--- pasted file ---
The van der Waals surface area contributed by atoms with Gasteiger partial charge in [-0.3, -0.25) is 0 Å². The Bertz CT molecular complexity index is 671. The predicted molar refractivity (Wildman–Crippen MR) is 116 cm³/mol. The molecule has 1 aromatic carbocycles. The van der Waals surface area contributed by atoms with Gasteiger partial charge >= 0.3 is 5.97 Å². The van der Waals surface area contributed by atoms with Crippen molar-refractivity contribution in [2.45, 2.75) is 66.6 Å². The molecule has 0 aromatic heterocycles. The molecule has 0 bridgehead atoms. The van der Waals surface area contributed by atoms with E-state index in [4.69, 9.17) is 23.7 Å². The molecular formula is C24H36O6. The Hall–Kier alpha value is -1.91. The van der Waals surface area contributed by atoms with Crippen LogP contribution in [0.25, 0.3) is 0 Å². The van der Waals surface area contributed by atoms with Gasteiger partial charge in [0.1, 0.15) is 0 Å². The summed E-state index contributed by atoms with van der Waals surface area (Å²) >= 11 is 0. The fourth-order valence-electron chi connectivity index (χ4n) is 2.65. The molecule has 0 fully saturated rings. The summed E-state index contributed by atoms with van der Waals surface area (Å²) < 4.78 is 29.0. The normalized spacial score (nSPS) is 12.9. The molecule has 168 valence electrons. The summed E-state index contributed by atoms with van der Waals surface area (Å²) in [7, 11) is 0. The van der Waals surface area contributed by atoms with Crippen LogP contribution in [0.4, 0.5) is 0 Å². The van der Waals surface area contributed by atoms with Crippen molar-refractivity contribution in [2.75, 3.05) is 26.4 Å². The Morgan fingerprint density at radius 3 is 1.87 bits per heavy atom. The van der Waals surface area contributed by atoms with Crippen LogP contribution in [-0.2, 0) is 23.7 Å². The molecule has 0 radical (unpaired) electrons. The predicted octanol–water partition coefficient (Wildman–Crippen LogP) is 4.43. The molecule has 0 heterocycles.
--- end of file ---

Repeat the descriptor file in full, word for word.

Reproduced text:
The van der Waals surface area contributed by atoms with Gasteiger partial charge in [-0.3, -0.25) is 0 Å². The Bertz CT molecular complexity index is 671. The predicted molar refractivity (Wildman–Crippen MR) is 116 cm³/mol. The molecule has 1 aromatic carbocycles. The van der Waals surface area contributed by atoms with Gasteiger partial charge >= 0.3 is 5.97 Å². The van der Waals surface area contributed by atoms with Crippen molar-refractivity contribution in [2.45, 2.75) is 66.6 Å². The molecule has 0 aromatic heterocycles. The molecule has 0 bridgehead atoms. The van der Waals surface area contributed by atoms with E-state index in [4.69, 9.17) is 23.7 Å². The molecular formula is C24H36O6. The Hall–Kier alpha value is -1.91. The van der Waals surface area contributed by atoms with Crippen LogP contribution in [0.25, 0.3) is 0 Å². The van der Waals surface area contributed by atoms with Gasteiger partial charge in [0.1, 0.15) is 0 Å². The summed E-state index contributed by atoms with van der Waals surface area (Å²) >= 11 is 0. The fourth-order valence-electron chi connectivity index (χ4n) is 2.65. The molecule has 0 fully saturated rings. The summed E-state index contributed by atoms with van der Waals surface area (Å²) < 4.78 is 29.0. The normalized spacial score (nSPS) is 12.9. The molecule has 168 valence electrons. The summed E-state index contributed by atoms with van der Waals surface area (Å²) in [7, 11) is 0. The van der Waals surface area contributed by atoms with Crippen LogP contribution in [0.4, 0.5) is 0 Å². The van der Waals surface area contributed by atoms with Crippen molar-refractivity contribution in [2.75, 3.05) is 26.4 Å². The Morgan fingerprint density at radius 3 is 1.87 bits per heavy atom. The van der Waals surface area contributed by atoms with Crippen LogP contribution in [-0.2, 0) is 23.7 Å². The molecule has 0 radical (unpaired) electrons. The predicted octanol–water partition coefficient (Wildman–Crippen LogP) is 4.43. The molecule has 0 heterocycles.